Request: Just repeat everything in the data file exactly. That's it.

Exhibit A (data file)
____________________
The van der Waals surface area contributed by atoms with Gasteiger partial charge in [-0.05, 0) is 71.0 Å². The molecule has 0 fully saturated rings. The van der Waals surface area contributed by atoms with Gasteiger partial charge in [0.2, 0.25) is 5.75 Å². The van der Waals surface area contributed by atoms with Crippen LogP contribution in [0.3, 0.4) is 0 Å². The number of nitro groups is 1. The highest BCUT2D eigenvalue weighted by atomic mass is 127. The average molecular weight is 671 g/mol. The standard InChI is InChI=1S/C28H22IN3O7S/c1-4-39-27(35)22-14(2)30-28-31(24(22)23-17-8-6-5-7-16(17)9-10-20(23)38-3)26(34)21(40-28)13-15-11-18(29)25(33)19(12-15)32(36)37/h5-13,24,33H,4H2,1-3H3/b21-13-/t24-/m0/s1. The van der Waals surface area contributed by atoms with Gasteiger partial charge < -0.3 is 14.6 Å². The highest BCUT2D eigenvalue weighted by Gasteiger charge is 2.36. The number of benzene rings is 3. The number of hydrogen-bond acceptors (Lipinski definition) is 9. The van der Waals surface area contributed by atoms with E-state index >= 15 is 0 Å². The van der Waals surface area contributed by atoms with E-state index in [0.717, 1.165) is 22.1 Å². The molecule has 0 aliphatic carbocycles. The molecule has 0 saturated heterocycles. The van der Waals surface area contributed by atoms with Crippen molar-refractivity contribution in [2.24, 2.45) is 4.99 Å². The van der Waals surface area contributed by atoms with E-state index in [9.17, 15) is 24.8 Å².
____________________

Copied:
The van der Waals surface area contributed by atoms with Gasteiger partial charge in [-0.05, 0) is 71.0 Å². The molecule has 0 fully saturated rings. The van der Waals surface area contributed by atoms with Gasteiger partial charge in [0.2, 0.25) is 5.75 Å². The van der Waals surface area contributed by atoms with Crippen LogP contribution in [0.3, 0.4) is 0 Å². The number of nitro groups is 1. The highest BCUT2D eigenvalue weighted by atomic mass is 127. The average molecular weight is 671 g/mol. The standard InChI is InChI=1S/C28H22IN3O7S/c1-4-39-27(35)22-14(2)30-28-31(24(22)23-17-8-6-5-7-16(17)9-10-20(23)38-3)26(34)21(40-28)13-15-11-18(29)25(33)19(12-15)32(36)37/h5-13,24,33H,4H2,1-3H3/b21-13-/t24-/m0/s1. The van der Waals surface area contributed by atoms with Gasteiger partial charge < -0.3 is 14.6 Å². The highest BCUT2D eigenvalue weighted by Gasteiger charge is 2.36. The number of benzene rings is 3. The number of hydrogen-bond acceptors (Lipinski definition) is 9. The van der Waals surface area contributed by atoms with E-state index >= 15 is 0 Å². The van der Waals surface area contributed by atoms with E-state index in [0.717, 1.165) is 22.1 Å². The molecule has 0 aliphatic carbocycles. The molecule has 0 saturated heterocycles. The van der Waals surface area contributed by atoms with Crippen molar-refractivity contribution in [2.24, 2.45) is 4.99 Å². The van der Waals surface area contributed by atoms with E-state index in [9.17, 15) is 24.8 Å².